OK. I see you have a pendulum and a cart-pole model as examples; something like that is very easy to set up. RigidBodyDynamics can load URDFs, so you could just take the cart-pole URDF from bullet and load it as follows:
urdf = download("https://raw.githubusercontent.com/bulletphysics/bullet3/0e1dce41eab75fd210ec73a52adbf249710c8edf/data/cartpole.urdf", "cartpole.urdf")
cartpole = parse_urdf(Float64, urdf)
which results in
Vertex: world (root)
Vertex: slideBar, Edge: slideBar_to_world
Vertex: cart, Edge: slider_to_cart
Vertex: pole, Edge: cart_to_pole
No non-tree joints.
Then, to evaluate the dynamics, you can do:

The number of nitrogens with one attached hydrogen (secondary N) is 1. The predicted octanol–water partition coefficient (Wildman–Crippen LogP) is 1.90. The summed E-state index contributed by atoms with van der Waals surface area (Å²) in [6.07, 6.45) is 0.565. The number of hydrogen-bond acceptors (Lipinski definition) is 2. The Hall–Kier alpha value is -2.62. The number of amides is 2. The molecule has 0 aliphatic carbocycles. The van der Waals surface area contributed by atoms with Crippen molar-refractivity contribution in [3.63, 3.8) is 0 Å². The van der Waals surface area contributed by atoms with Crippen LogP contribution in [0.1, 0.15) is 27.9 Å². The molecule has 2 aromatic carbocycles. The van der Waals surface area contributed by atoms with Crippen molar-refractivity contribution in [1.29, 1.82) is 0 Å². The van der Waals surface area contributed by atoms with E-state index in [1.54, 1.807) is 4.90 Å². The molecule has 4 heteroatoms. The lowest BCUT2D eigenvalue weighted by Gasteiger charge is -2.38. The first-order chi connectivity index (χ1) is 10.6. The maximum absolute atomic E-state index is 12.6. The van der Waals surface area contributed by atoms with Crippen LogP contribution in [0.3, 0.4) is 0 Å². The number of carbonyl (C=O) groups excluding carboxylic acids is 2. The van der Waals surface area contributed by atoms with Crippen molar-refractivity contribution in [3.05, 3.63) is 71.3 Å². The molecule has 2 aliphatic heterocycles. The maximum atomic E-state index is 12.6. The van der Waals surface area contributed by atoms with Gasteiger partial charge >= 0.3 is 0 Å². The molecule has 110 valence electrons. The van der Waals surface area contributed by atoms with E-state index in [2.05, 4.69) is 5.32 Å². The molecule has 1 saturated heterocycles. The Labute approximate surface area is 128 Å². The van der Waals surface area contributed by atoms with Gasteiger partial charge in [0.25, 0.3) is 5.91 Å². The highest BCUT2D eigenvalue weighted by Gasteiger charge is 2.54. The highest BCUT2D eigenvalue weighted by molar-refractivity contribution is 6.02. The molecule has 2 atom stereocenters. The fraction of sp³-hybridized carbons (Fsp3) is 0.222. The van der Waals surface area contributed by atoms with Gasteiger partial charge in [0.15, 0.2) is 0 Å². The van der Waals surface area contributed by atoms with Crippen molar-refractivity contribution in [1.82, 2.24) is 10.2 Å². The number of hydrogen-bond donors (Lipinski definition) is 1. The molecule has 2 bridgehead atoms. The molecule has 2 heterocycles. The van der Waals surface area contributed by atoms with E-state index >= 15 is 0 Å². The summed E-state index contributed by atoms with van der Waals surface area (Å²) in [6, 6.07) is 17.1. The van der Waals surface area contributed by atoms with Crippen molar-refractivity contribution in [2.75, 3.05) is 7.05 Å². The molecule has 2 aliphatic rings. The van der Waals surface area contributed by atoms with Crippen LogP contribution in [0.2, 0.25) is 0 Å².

state = MechanismState(cartpole)
fixedjoint, slidingjoint, pinjoint = joints(cartpole) # unpack joints
configuration(state, slidingjoint) .= 0.1
configuration(state, pinjoint) .= 0.2
velocity(state) .= 0
result = DynamicsResult(cartpole)
after which the joint accelerations can be retrieved from
And you can follow the RigidBodySim quickstart guide to simulate. If you need gradients, check out this notebook.
Note that there are some visualization changes coming soon in RigidBodySim (https://github.com/JuliaRobotics/RigidBodySim.jl/pull/64): fully switching to MeshCat.jl for visualization, making RigidBodySim quicker to install and available on Windows, among other things. Reducing load time and dropping more dependencies is also on my list.